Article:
WordPress allows regular people without blogs to follow via email. When a person signs up for it, WordPress records the person who signs up as a follower on the blog’s statistics for the blogger. In short, you would get to know that you have followers even if they themselves don’t have blogs. Does Blogger have this function? Nope!

6. Support and encouragement from other people

I’ve seen how WordPress had helped my friend to gain lots of followers and readers. She received lots of encouragements and comments from bloggers who are, I suppose, complete strangers to her at first. However, they were able to connect and get to know each other as online friends – even on a first name basis! This kind of community life is what I am missing out on. In Blogger, no such things exist because social interactions are mostly reliant on Google Plus. There isn’t much of a bond between Blogger bloggers compared to WordPress bloggers, but that’s just my opinion.

7. (Hopefully) Better for getting blog traffic once fully operational

Yes, hopefully that will happen. The thing about blogs that it takes time for traffic to pick up anyway. Just as Rome was not built in a day, blogs don’t become famous overnight. It will take time for traffic to pick up in the WordPress version and I will be patient. I still have a lot of tweaking and fiddling around to do with getting used to the more complicated WordPress system so I will take my time and not rush.

Conclusion…

These are not to say that I hate Blogger in any way. In fact, I cherish my time in Blogger so much that I felt reluctant to change or move to WordPress. For example, I prefer editing my posts in Blogger than WordPress because there I could just state which font I wish to use. WordPress requires me to have some knowledge the complex language of CSS and HTML. I love it that every time I type something, it automatically saves without me having to save it myself.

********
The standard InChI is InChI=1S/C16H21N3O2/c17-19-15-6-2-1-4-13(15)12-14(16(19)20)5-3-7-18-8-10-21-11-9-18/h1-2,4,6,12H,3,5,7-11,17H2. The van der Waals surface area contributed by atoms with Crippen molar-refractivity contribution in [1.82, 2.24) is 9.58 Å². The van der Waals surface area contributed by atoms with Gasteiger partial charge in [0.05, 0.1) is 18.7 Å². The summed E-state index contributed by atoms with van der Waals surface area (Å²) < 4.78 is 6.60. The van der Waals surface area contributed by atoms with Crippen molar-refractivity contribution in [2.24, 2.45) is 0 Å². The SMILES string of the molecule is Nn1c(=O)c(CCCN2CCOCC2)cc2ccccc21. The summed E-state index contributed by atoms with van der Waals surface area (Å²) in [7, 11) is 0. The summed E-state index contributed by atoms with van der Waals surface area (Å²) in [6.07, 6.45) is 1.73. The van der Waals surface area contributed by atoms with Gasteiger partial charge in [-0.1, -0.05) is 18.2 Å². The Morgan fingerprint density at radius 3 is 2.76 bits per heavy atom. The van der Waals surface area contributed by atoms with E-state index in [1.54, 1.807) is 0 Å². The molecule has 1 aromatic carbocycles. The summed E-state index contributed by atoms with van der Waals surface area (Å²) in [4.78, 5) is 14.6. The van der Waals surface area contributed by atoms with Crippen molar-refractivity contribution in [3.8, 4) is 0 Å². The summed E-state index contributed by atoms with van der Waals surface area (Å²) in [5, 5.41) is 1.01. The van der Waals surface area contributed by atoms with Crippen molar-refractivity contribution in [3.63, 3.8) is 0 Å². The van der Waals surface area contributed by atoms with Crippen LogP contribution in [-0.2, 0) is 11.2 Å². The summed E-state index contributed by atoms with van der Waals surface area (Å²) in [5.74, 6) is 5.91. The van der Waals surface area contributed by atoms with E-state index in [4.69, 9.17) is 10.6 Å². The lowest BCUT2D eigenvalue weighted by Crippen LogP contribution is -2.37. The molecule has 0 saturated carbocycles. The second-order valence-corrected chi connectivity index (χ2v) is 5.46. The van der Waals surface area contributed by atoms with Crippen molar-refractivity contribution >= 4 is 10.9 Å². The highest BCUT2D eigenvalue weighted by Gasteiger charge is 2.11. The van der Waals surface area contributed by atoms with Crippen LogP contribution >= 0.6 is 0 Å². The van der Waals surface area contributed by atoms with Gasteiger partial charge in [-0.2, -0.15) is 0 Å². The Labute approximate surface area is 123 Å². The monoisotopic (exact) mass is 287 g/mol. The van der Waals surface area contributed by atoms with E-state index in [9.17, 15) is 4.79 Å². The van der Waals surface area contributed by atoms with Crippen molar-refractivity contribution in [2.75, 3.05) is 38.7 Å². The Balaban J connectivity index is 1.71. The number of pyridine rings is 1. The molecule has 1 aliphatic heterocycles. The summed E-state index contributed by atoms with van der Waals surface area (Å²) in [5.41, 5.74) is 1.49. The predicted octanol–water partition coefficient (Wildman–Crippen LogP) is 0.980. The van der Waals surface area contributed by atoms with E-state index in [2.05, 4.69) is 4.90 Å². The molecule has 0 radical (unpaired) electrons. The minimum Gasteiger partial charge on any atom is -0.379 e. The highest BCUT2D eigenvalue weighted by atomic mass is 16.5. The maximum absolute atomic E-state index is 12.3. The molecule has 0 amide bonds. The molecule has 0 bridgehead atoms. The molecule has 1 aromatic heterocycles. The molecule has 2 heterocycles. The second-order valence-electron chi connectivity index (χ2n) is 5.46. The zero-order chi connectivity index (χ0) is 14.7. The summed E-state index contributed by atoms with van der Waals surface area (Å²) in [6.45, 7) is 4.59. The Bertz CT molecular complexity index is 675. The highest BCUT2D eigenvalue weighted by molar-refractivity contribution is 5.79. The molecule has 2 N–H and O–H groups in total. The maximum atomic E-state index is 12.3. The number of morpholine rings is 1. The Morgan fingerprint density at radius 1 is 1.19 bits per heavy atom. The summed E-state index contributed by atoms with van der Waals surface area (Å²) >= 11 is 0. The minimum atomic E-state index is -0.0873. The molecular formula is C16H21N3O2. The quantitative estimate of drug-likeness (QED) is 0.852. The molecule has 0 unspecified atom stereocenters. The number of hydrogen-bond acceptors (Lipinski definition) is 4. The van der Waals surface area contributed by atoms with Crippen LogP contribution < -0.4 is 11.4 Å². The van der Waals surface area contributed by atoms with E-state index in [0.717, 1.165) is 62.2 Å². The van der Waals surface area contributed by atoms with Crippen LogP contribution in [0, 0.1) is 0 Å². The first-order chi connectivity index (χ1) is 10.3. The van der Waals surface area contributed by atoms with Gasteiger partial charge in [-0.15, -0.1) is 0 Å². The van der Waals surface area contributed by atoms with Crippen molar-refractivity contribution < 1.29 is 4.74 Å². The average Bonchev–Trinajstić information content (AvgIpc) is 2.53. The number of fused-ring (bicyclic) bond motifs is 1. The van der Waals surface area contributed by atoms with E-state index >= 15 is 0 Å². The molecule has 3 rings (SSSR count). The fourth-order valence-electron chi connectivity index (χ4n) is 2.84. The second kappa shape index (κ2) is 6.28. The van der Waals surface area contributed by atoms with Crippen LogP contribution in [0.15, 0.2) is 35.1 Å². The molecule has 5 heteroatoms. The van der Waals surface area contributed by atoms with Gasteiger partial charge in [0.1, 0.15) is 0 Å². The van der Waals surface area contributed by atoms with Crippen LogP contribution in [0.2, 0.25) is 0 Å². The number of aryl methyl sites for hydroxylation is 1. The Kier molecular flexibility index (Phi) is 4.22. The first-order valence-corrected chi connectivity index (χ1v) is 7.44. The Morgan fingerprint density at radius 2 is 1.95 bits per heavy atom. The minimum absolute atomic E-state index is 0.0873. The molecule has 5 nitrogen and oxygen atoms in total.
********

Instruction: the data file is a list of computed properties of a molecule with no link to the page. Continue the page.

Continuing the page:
Despite my eventual settlement to the realm of WordPress, I will not abandon Blogger outright. In fact, what I will do is to keep the Blogger blog running indefinitely. However, it would do me a great favour if all my readers would start getting used to my WordPress blog because I will, at one point, stop updating the Blogger blog. I am not sure myself when this will be, but one thing is for sure – WordPress is the way forward.

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7 Comments

  1. [ Smiles ] I took a peek at your blog over on Blogger and I have to admit that it really looked lonely.

    Well, you told me that you are not going to give up on it; which is good. Also, you need to work extra hard at building your blog community over there.

    And, welcome to WordPress, Ahmad. As you have found out, WordPress is a highly community-oriented blog site.

    I have managed to make both work out for me.

    Liked by 1 person

    1. Thank you for those kind words. I think Google is partly to blame for the lack of community in Blogger. They shifted the focus towards Google + and made FriendConnect almost redundant. I tried to add my own profile pic on FriendConnect and that didn’t even work! Also, many people don’t use Google + as regularly as Facebook or Twitter, so the audience could be more limited.

      Like

      1. [ Smiles ] Actually, there are more people on Google+ than you could ever imagine.

        I tried following your blog on Blogger via FriendConnect and it would not let me; it prompted me to try later and it was the same thing every time.

        Like